Though admittedly there are gems. The last song was Sixpence None the Richer’s “Dancing Queen”.

  6. Tim reminded me of something I forgot to mention. Just because it is on shuffle doesn’t mean I didn’t skip a few (or bunch) of songs. Shuffle just reminds me of stuff that I forgot about.

  7. My earlier comment may have been misleading. 29% have been played, just not since before April 1. So combined with the 25% never played, I’ve not listened to 54% of my songs in the last few months.

    But let’s take a look at what we have listened to. My math shows that this is how many different songs each of us/our households have listened to since 3/30.

    Tim: 2337
    Josh: 1473
    Kevin: 788

    I think this earns me some sort of bragging rights, but I’m not sure what kind. As we used to say in high school, “Scoreboard.” (Of course, Kevin has the Current to keep him company…)

  8. I agree with Kevin. There are some songs that are unlistened to for a good reason. Tim has all the old PFR albums and I refuse to listen to them.

    After college I tried to clear out my CDs according to what I was listening to and now I regret my rash decisions. I find myself looking for songs that I knew I used to own, but must have sold because I hadn’t listened to them in a while. There will always be days when I want to hear an old Stone Temple Piolots song from my high school days. I plead with you, do not clear out your collection…it will haunt you.

  9. I agree, Nicole. Besides, having all that extra music makes me seem a lot less dorky when the youth group kids go through my iPod on a car ride and try to find something they like. Which they did this weekend. Consequently, when I hooked my iPod up and synced the numbers (this was after I calculated them above), those wacky youth group kids had found 40 songs on my iPod that hadn’t been played in the past year.

    Thought I must also disagree with Nicole. PFR rocks.

  10. Excellent comments, everyone!!

    I agree with almost everyone on all points. which makes this comment seem a little lame and redundant. I don’t plan on erasing or getting rid of any of my music, so have no fear Nicole. I will heed your warning. My curiosity only really revolved around whether or not a person can really enjoy 3000+ songs a year. It’s sounding like there may be a breaking point somewhere around there, but it depends on the person.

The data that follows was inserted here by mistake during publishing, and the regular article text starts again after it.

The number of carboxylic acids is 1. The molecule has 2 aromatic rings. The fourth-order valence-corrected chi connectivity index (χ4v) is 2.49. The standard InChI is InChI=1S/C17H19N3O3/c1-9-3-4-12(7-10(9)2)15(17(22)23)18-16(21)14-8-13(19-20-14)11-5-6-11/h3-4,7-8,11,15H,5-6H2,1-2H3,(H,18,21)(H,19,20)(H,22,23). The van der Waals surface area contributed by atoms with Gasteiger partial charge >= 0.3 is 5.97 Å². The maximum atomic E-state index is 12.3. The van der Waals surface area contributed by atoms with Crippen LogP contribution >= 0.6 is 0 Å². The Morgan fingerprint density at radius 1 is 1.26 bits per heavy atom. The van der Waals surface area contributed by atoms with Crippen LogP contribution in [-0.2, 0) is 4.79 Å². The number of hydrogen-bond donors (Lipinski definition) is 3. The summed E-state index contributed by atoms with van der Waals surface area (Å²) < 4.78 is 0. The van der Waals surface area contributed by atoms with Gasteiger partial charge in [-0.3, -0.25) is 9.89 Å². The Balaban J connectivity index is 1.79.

And in the end, the question doesn’t matter that much, because as Kevin pointed out, this is digital music. No shelf space, no extra weight to move in and out of cardboard boxes. And hard drives are growing every year. Listen when you want to, and don’t feel guilty when you don’t. It’s the best of both worlds.

    I also agree that shuffling is important! I go on semi-shuffle sometimes. I shuffle subsets of my music. I occasionally shuffle my entire library, but honestly I tend to get too much that I’m not in the mood for when I do. That’s one reason I’m excited about iTunes 7: the introduction of a “skip count” which increments each time you skip a song if the song was selected randomly and not manually. Handy! Now I can just listen normally, skip normally, and eventually I’ll be able to see which songs I hate the most, or at least the songs for which I’m most often not in the mood.

    And for the record, I also like PFR.

    And I haven’t listened to 75% of my PFR collection since March.

  11. Two things you guys have to check out:

    1. check out to see my listening trends.

    2. Amarok – approximately 10x better than iTunes. This is a Linux jukebox you can install on OS X with fink. The app’s slogan is “Rediscover your music” – it recommends music you have and music you don’t have to you. It works with your iPod. It has great statistics, smart playlists, etc. Basically, I was prepared to switch to Linux if I was unable to get this running on OS X – it’s that good.